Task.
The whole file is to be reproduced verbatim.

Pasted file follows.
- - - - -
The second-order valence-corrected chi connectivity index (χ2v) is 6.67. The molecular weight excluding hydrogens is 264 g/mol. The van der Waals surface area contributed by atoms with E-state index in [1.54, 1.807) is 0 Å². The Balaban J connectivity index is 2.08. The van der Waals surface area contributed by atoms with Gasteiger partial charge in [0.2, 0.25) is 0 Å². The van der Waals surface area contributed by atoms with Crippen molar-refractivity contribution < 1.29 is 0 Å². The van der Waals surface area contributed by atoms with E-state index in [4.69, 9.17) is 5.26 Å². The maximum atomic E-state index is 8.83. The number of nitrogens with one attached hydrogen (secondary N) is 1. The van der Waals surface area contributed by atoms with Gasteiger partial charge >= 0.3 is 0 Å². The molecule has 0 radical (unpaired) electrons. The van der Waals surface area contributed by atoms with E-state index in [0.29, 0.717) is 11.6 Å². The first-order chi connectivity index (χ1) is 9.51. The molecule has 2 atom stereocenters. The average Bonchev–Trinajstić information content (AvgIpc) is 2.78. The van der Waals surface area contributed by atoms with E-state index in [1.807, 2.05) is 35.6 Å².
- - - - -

The second-order valence-corrected chi connectivity index (χ2v) is 6.67. The molecular weight excluding hydrogens is 264 g/mol. The van der Waals surface area contributed by atoms with E-state index in [1.54, 1.807) is 0 Å². The Balaban J connectivity index is 2.08. The van der Waals surface area contributed by atoms with Gasteiger partial charge in [0.2, 0.25) is 0 Å². The van der Waals surface area contributed by atoms with Crippen molar-refractivity contribution < 1.29 is 0 Å². The van der Waals surface area contributed by atoms with E-state index in [4.69, 9.17) is 5.26 Å². The maximum atomic E-state index is 8.83. The number of nitrogens with one attached hydrogen (secondary N) is 1. The van der Waals surface area contributed by atoms with Gasteiger partial charge >= 0.3 is 0 Å². The molecule has 0 radical (unpaired) electrons. The van der Waals surface area contributed by atoms with E-state index in [0.29, 0.717) is 11.6 Å². The first-order chi connectivity index (χ1) is 9.51. The molecule has 2 atom stereocenters. The average Bonchev–Trinajstić information content (AvgIpc) is 2.78. The van der Waals surface area contributed by atoms with E-state index in [1.807, 2.05) is 35.6 Å².